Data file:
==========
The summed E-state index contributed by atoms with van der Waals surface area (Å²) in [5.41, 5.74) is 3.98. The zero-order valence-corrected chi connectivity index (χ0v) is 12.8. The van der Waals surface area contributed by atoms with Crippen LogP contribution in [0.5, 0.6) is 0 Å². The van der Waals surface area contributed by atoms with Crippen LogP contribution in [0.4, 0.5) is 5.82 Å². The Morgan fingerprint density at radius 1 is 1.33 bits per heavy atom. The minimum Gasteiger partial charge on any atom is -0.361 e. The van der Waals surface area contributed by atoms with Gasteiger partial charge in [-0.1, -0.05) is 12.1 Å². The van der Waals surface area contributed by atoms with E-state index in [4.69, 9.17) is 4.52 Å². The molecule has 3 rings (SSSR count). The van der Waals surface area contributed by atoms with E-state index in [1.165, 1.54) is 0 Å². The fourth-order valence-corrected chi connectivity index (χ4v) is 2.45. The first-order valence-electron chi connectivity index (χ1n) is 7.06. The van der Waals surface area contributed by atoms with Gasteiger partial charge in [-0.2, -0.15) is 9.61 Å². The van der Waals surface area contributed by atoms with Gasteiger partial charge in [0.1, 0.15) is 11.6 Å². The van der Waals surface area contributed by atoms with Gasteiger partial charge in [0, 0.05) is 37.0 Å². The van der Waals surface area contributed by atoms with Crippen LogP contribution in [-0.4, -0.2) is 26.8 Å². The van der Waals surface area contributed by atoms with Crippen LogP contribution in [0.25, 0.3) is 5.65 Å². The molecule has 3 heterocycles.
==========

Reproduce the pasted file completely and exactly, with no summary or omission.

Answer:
The summed E-state index contributed by atoms with van der Waals surface area (Å²) in [5.41, 5.74) is 3.98. The zero-order valence-corrected chi connectivity index (χ0v) is 12.8. The van der Waals surface area contributed by atoms with Crippen LogP contribution in [0.5, 0.6) is 0 Å². The van der Waals surface area contributed by atoms with Crippen LogP contribution in [0.4, 0.5) is 5.82 Å². The Morgan fingerprint density at radius 1 is 1.33 bits per heavy atom. The minimum Gasteiger partial charge on any atom is -0.361 e. The van der Waals surface area contributed by atoms with Gasteiger partial charge in [-0.1, -0.05) is 12.1 Å². The van der Waals surface area contributed by atoms with E-state index in [4.69, 9.17) is 4.52 Å². The molecule has 3 rings (SSSR count). The van der Waals surface area contributed by atoms with E-state index in [1.165, 1.54) is 0 Å². The fourth-order valence-corrected chi connectivity index (χ4v) is 2.45. The first-order valence-electron chi connectivity index (χ1n) is 7.06. The van der Waals surface area contributed by atoms with Gasteiger partial charge in [-0.2, -0.15) is 9.61 Å². The van der Waals surface area contributed by atoms with Gasteiger partial charge in [0.1, 0.15) is 11.6 Å². The van der Waals surface area contributed by atoms with Gasteiger partial charge in [0, 0.05) is 37.0 Å². The van der Waals surface area contributed by atoms with Crippen LogP contribution in [-0.4, -0.2) is 26.8 Å². The van der Waals surface area contributed by atoms with Crippen LogP contribution in [0.25, 0.3) is 5.65 Å². The molecule has 3 heterocycles.